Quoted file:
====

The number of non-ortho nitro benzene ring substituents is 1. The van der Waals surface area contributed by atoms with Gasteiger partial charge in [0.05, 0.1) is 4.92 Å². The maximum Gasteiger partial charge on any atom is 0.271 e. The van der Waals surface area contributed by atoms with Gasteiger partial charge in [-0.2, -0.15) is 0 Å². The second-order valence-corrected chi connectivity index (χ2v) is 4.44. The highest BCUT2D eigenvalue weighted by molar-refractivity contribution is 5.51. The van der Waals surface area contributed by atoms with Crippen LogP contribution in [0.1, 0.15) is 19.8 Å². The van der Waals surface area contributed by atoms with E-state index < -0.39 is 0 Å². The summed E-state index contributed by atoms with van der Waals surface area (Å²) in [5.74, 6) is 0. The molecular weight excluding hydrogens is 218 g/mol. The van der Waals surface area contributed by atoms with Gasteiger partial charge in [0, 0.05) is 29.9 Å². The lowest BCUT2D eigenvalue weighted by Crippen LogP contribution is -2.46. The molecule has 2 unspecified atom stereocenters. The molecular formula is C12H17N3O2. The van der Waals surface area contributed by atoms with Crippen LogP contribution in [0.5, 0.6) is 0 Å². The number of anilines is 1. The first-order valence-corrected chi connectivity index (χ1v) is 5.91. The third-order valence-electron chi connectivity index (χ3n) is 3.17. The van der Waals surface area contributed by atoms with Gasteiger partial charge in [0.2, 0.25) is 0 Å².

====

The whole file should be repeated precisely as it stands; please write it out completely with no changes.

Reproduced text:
The number of non-ortho nitro benzene ring substituents is 1. The van der Waals surface area contributed by atoms with Gasteiger partial charge in [0.05, 0.1) is 4.92 Å². The maximum Gasteiger partial charge on any atom is 0.271 e. The van der Waals surface area contributed by atoms with Gasteiger partial charge in [-0.2, -0.15) is 0 Å². The second-order valence-corrected chi connectivity index (χ2v) is 4.44. The highest BCUT2D eigenvalue weighted by molar-refractivity contribution is 5.51. The van der Waals surface area contributed by atoms with Crippen LogP contribution in [0.1, 0.15) is 19.8 Å². The van der Waals surface area contributed by atoms with E-state index < -0.39 is 0 Å². The summed E-state index contributed by atoms with van der Waals surface area (Å²) in [5.74, 6) is 0. The molecular weight excluding hydrogens is 218 g/mol. The van der Waals surface area contributed by atoms with Gasteiger partial charge in [0, 0.05) is 29.9 Å². The lowest BCUT2D eigenvalue weighted by Crippen LogP contribution is -2.46. The molecule has 2 unspecified atom stereocenters. The molecular formula is C12H17N3O2. The van der Waals surface area contributed by atoms with Crippen LogP contribution in [0.5, 0.6) is 0 Å². The number of anilines is 1. The first-order valence-corrected chi connectivity index (χ1v) is 5.91. The third-order valence-electron chi connectivity index (χ3n) is 3.17. The van der Waals surface area contributed by atoms with Gasteiger partial charge in [0.2, 0.25) is 0 Å².